river bank, back in through the Botanical Gardens and through the side gate
into the College grounds. That usually took about twenty five minutes from
7.30 to 7.55. Winters in that time were colder than they have been
recently. I can recall frosty morning when both lakes in Hagley Park were
frozen over and after a series of very hard frosts people used to skate on
them. As a result of these walks in the cold mornings I got bad chilblains
on my hands. After breakfast I would go to the house matron who would
paint ghastly looking stuff on my chilblains which were open almost to the
bone. In a few days they would be cured, but they would develop again.
"We went to a chapel service every day and on Sunday there was communion at
8am for those who were confirmed, and morning service and evensong for
everyone. I sang in the College choir for several years.
"On Sundays after the chapel service we were allowed to visit relatives or
day boys who were friends.
"Fagging was an accepted practice at College for first year boys, but
because in 1943 my elder brother was there with me I was not called upon to
do as much fagging as some of the others. One of my fagging duties was to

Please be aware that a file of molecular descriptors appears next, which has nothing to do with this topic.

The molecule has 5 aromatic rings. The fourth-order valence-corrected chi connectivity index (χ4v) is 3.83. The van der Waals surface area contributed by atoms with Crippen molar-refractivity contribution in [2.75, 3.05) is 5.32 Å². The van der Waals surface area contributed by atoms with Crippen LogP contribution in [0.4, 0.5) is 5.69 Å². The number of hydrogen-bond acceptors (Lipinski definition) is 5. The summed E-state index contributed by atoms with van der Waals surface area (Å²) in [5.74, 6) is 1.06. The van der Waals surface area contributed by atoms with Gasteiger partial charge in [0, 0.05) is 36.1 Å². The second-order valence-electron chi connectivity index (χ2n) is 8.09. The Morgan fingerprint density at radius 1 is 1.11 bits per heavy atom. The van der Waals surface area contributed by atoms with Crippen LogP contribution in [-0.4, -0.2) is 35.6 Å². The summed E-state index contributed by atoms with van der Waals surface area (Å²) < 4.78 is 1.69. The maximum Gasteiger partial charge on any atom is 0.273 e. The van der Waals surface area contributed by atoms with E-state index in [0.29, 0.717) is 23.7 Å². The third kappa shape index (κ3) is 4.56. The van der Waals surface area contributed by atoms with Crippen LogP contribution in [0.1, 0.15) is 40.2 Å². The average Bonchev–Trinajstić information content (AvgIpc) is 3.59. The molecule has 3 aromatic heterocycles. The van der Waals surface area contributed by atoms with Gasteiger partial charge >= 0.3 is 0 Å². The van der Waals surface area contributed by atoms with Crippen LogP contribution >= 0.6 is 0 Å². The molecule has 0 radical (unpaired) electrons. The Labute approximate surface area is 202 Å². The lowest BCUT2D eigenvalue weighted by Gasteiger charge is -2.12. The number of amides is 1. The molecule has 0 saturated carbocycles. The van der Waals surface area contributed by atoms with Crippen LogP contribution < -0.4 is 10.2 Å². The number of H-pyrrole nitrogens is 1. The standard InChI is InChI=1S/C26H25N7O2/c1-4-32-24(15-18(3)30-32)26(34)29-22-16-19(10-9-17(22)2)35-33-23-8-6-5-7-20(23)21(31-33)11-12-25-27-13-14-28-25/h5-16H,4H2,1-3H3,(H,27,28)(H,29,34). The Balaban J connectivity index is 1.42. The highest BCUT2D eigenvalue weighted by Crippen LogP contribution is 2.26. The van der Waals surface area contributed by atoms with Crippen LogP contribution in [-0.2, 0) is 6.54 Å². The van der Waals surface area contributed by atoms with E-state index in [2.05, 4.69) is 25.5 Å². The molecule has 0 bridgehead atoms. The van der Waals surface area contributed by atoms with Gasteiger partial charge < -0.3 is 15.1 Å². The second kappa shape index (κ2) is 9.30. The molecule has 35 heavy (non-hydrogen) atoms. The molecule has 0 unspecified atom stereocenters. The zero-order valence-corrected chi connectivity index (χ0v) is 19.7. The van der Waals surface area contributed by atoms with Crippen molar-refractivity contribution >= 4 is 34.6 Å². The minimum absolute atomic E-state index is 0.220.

make a prefect's bed, but others had to clean shoes and the brass buttons
on the cadet uniforms. Of course I had to clean my own buttons. Whenever
a prefect called 'Fag' you had to run and if you were the first there you
had to do a message like visiting the tuckshop for the prefect to buy him a
"I felt that the discipline was strict because caning was accepted practice
at College. Prefects were allowed to cane. I remember being caned for
talking after hours when the lights were out. I got a caution when I was
seen going to the pictures one Saturday afternoon when I hadn't obtained a
written permission note from the house master. This could have meant four
strokes from the prefect. You could appeal to the house master against the
caning if you felt that your misdemeanour did not justify the punishment.
"At the end of the first term each form master wrote a report about our
progress in class. As it was my first year in a new school where
everything was very strange and bewildering I had not done as well as I
had at Grammar School. The headmaster caned me severely for this report
and my mother was shocked at the scars when I returned home. As an
imposition I was put on 'a term satis' which meant that at the end of each
week I had to get a report from each subject teacher and take them to the
headmaster. That put the living fear into me in case the report was not
satisfactory and I was caned again. I scraped through the second term
without more trouble.
"From thereon schooling was as normal as anyone could have had with the old
masters who were teaching extra years during the war while the younger men
were serving in the armed forces."
Readers, please fill out the picture of life at school in these
Four earlier articles have dealt with some people's experiences at school
in New Zealand between 1925 and 1950. We invite readers to use the
Backchat to share their memories of schooling in those years.